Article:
Board receives update on CLHS academies

By: Maria Allard | Warren Weekly | Published June 30, 2021

 Center Line High School students Maruf Mehraj and Justin Collins work on an assignment Feb. 12 in Joe Dzieszkowski’s welding class. The Center Line Public Schools Board of Education received an update on the school’s Career Academies, which includes Career Technical Education classes such as welding, June 21.

Center Line High School students Maruf Mehraj and Justin Collins work on an assignment Feb. 12 in Joe Dzieszkowski’s welding class. The Center Line Public Schools Board of Education received an update on the school’s Career Academies, which includes Career Technical Education classes such as welding, June 21.

File photo by Deb Jacques

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CENTER LINE — After a one-year hiatus during the 2020-2021 school year, the Career Technical Education firefighting class at Center Line High School will return this fall as part of the school’s educational academies.

That information was among the updates the Center Line Public Schools Board of Education received during the June 21 school board meeting held inside the CLHS auditorium.

The CLHS academies include the Academy of Industry, Technology and Innovation, and the Academy of Health and Human Services. The academies, which opened in the fall of 2016, are designed to prepare students for college and careers after high school.

During last week’s meeting, Lisa Oleski, district superintendent of curriculum and instruction/director of academies; Andrea Szabo, CLHS principal/Academy of Industry, Technology and Innovation principal; Christine Akroush, district academy coach; and Klaressa Howery, CLHS assistant principal/Academy of Health and Human Services principal, presented the “Academies of Center Line” PowerPoint presentation.     

As they bring back the firefighting class, school officials recently hired new firefighting instructor David McGee.

“He is still working a full-time job in a firehouse. He’s really going to be bringing to us real-world experiences and skills,” Szabo said. “He will be coming in and working with our students two days a week, two hours each day, multiple days each week. We are now in the beginning stages. He came in and spent about three hours on Thursday getting to know the facility. He’s really energetic and we really think the kids will really love it.”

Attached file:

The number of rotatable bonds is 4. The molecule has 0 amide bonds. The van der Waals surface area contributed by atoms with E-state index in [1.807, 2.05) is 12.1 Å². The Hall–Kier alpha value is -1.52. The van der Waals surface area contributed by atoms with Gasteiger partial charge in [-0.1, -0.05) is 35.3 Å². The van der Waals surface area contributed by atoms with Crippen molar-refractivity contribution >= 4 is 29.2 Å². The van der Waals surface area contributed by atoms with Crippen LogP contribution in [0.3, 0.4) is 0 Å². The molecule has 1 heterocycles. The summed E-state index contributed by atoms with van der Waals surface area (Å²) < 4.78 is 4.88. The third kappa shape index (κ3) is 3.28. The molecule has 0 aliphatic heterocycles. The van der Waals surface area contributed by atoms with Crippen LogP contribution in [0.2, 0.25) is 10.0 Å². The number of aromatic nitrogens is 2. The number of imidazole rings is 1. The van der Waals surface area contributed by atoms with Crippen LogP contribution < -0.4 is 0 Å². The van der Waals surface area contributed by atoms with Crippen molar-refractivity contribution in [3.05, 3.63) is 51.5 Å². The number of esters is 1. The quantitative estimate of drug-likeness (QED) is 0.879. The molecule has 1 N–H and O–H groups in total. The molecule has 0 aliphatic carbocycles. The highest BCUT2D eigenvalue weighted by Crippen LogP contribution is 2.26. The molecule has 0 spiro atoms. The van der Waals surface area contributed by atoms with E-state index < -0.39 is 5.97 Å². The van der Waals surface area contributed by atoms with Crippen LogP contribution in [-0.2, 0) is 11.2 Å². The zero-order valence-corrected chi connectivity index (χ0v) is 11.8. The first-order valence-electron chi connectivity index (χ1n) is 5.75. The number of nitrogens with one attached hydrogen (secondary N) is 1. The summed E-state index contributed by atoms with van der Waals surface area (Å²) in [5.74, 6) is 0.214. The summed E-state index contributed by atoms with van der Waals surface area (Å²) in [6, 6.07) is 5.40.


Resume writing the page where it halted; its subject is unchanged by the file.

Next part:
Szabo also highlighted two new Southwest Macomb Technical Education Consortium, or SMTEC, programs: certified nursing assistant and Advanced Placement computer programming. SMTEC is a partnership between the Center Line, Fitzgerald, Van Dyke and Warren Woods school districts that offers Career Technical Education, or CTE, classes to high school sophomores, juniors and seniors. The nursing program will be held at Warren Woods Tower.

“That’s going to be in conjunction with Macomb Community College,” Szabo said. “We have some students that will be on the certified nursing assistant path and hopefully will be certified after next year.”

While regular computer programming is offered at CLHS, SMTEC will be offering an AP computer programming option.

“We know that computer programming and a lot of technical fields are opening up,” Szabo said, adding that some students have already enrolled in the program. “We’re super excited about the future. These are just a couple of things that have happened. I know over the summer there’s going to be a wide variety of other great things that are coming down the pike.”

The future of the academies will include a graduate profile implementation, and new CTE required certifications in emergency medical technician, business management and careers in education.

The academies also include a Freshman Academy, in which ninth graders take a course centered on career exploration. It’s where the students develop a graduate profile that includes skills of collaboration, communication, critical thinking and leadership.  

“Students also use a program called Xello that has specific lessons to help better understand their personal strengths and interests,” Oleski said in a follow-up email. “The Freshman Academy teachers, counselor and academy coach work with the students and provide experiences to help them make the best decision for themselves with regards to which career academy and pathway they would like to be a part of for their 10th-12th grade years.”

During last Monday’s presentation, it was announced that Center Line is an official Ford Next Generation Learning community. Ford Next Generation Learning helps communities prepare graduates for college, careers, lifelong learning and leadership.

“This international network of communities has a common focus of transforming the high school experience and putting students at the center of everything we do,” Oleski said. “Their support has also provided a Ford NGL coach to help bring all stakeholders (educators, parents, students, employers and community leaders) together to develop a 3-5 year strategic plan to continue our efforts and sustain our career academy approach to high school.

“Center Line is fortunate to be part of a network which cultivates a spirit of innovation and continual learning to increase student achievement and provide our students opportunities that are relevant for their future,” Oleski continued. “Center Line is also very thankful that the Macomb County Department of Planning and Economic Development agreed to be our convening organization and partner in becoming a Ford NGL Community. Their support is greatly appreciated.”

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